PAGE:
Relative Cohort Size: Source of a Unifying Theory of Global Fertility Transition?
Diane Macunovich ()
Population and Development Review, 2000, vol. 26, issue 2, 235-261
Using United Nations estimates of age structure and vital rates for 184 countries at five‐year intervals from 1950 through 1995, this article demonstrates how changes in relative cohort size appear to have affected patterns of fertility across countries since 1950—not just in developed countries, but perhaps even more importantly in developing countries as they pass through the demographic transition. The increase in relative cohort size (defined as the proportion of males aged 15–24 relative to males aged 25–59), which occurs as a result of declining mortality rates among infants, children, and young adults during the demographic transition, appears to act as the mechanism that determines when the fertility portion of the transition begins. As hypothesized by Richard Easterlin, the increasing proportion of young adults generates a downward pressure on young men's relative wages (or on the size of landhold‐ings passed on from parent to child), which in turn causes young adults to accept a tradeoff between family size and material wellbeing, setting in motion a “cascade” or “snowball” effect in which total fertility rates tumble as social norms regarding acceptable family sizes begin to change.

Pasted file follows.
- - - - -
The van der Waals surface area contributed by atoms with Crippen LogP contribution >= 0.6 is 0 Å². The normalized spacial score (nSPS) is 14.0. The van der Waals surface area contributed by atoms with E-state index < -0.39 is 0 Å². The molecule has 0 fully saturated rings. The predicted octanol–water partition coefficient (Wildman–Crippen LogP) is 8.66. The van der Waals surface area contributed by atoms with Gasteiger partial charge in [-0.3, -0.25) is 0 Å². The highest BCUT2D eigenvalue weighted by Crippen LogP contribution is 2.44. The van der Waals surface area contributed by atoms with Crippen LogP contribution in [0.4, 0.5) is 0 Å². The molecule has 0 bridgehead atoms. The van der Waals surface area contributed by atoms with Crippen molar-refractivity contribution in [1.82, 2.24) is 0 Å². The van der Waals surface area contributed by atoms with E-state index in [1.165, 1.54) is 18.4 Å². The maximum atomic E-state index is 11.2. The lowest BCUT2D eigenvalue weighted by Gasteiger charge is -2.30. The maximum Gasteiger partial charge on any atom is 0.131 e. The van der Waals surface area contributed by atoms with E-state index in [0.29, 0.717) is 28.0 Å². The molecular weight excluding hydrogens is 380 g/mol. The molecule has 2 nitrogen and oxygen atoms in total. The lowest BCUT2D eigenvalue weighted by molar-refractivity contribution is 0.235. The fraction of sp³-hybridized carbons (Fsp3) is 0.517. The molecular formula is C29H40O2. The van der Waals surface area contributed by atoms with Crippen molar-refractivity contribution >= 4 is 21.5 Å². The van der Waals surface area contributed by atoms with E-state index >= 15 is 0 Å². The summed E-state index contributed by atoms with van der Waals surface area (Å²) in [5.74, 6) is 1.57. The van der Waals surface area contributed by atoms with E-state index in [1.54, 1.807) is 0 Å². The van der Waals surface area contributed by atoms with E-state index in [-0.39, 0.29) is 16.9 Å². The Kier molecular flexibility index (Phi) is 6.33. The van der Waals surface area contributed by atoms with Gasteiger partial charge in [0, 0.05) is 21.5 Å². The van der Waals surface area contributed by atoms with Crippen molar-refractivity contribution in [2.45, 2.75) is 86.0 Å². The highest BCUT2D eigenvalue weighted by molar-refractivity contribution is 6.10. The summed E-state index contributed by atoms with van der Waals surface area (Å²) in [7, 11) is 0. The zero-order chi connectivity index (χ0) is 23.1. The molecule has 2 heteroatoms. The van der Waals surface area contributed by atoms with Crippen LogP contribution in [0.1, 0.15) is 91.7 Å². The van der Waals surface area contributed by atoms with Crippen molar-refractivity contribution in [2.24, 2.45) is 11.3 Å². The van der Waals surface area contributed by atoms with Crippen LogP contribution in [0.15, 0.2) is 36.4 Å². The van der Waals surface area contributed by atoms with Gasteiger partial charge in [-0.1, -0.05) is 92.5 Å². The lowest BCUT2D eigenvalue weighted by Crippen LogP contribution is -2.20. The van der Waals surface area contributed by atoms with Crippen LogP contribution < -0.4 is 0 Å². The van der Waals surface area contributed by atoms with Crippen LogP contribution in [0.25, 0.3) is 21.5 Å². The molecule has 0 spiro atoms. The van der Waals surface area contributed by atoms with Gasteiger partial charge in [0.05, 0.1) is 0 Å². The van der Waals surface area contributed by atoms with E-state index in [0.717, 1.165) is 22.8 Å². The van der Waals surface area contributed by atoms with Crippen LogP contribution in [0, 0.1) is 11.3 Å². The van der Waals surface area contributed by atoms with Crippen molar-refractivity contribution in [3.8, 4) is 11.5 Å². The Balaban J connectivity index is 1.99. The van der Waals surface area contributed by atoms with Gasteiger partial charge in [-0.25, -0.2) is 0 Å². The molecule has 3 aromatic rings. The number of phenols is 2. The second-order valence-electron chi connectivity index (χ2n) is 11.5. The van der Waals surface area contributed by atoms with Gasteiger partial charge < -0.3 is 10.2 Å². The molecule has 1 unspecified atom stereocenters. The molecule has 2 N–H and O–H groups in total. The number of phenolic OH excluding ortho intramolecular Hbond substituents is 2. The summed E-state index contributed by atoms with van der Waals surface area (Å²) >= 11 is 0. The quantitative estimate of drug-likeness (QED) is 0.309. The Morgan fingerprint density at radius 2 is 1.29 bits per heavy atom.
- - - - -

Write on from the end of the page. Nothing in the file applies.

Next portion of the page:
References: View references in EconPapers View complete reference list from CitEc
Citations: View citations in EconPapers (8) Track citations by RSS feed
Downloads: (external link)
Working Paper: Relative Cohort Size: Source of a Unifying Theory of Global Fertility Transition (1999)
This item may be available elsewhere in EconPapers: Search for items with the same title.
Export reference: BibTeX
RIS (EndNote, ProCite, RefMan)
Persistent link: https://EconPapers.repec.org/RePEc:bla:popdev:v:26:y:2000:i:2:p:235-261
Ordering information: This journal article can be ordered from
http://www.blackwell ... bs.asp?ref=0098-7921
Access Statistics for this article
Population and Development Review is currently edited by Paul Demeny and Geoffrey McNicoll
More articles in Population and Development Review from The Population Council, Inc.
Bibliographic data for series maintained by Wiley Content Delivery ().